Attendance Awareness

September is School Attendance Awareness Month, Every Day Counts
Posted on 09/11/2023
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The Carson City School District is hoping to drive home the message that every day counts in a child’s education while participating in the nationwide observance of School Attendance Awareness Month. The annual campaign each September underscores the importance of regular school attendance and the significant impact it has on student academic success.

“Consistent attendance is a key factor in a student's educational journey,” said Megan Newman, re-engagement specialist for the Carson City School District. “By attending school regularly, students are better prepared to engage with their teachers and peers, develop essential skills and achieve their full academic potential. We encourage parents, guardians and the entire community to join us in stressing the importance of being present in school and making every day count."

With a month to focus on school attendance, the district also seeks to improve student achievement. Last December, a district report revealed teacher effectiveness arguably remained the strongest school-related determinant of student success. However, chronic student absenteeism reduced even the best teacher's ability to provide learning opportunities. In short, if a student was not present, not even the best educators could teach them. Consequently, students who attend school regularly will be more successful and achieve at higher levels than students who do not have consistent attendance or are tardy frequently.

Other reports and studies researching elementary-age children found that absenteeism in kindergarten was associated with negative first grade outcomes such as greater absenteeism in subsequent years and lower achievement in reading, math and general knowledge.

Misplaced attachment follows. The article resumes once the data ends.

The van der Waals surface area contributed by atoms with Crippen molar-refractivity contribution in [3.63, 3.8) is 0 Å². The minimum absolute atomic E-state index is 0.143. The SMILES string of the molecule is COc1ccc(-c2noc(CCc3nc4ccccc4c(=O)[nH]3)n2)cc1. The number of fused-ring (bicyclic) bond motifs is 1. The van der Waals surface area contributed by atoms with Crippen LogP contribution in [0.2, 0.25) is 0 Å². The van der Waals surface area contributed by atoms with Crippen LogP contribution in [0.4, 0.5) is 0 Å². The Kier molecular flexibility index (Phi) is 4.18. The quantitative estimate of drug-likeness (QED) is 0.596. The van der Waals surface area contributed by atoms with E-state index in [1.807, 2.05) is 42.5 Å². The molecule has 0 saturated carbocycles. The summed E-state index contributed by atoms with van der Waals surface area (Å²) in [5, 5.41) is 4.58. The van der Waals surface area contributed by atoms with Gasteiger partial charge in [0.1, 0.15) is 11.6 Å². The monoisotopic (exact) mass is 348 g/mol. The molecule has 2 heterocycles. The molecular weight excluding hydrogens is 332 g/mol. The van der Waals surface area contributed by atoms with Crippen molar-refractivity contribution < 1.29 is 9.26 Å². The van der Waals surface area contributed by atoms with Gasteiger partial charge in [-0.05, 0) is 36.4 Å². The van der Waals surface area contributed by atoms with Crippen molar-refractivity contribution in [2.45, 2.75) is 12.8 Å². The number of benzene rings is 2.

Additionally, poor attendance has serious implications for later outcomes in years to come. High school dropouts have been found to exhibit a history of negative behaviors, including high levels of absenteeism throughout their childhood, at higher rates than their high school graduate counterparts. These differences in absentee rates were observed as early as kindergarten, and students who eventually dropped out of high school missed significantly more days of school in first grade than their peers who graduated from high school.

“School attendance has shown to be a key indicator significantly correlated with high school graduation,” said Dr. Ricky Medina, Ph.D., director of accountability and assessment for the Carson City School District. “The effects of lost school days build up one absence at a time with individual students. The best way to counteract that is to build up regular attendance, one day at a time and to help parents a families unify with schools and understand the importance and overall impact of missing school.”

While we recognize that life happens and that there will be times we will not be able to go to school for reasons beyond our control, absenteeism or tardiness becomes an issue at school when it becomes a constant behavior, Medina continued. Parents must be behind these efforts to ensure their children are practicing good habits at home and at school. After all, they are their first teachers, and family values are the main contributing factors to the life of a successful student.

Struggling with getting your student to school? Here are some things you can do:

  • Set a regular bedtime and morning routine
  • Lay out clothes and backpacks the night before
  • Communicate the next day’s schedule in order to reduce anxiety

Finally, don’t be afraid to ask for help. If your child is communicating a desire to not attend school or attendance issues persist, consider seeking support from the school. Help make every day count.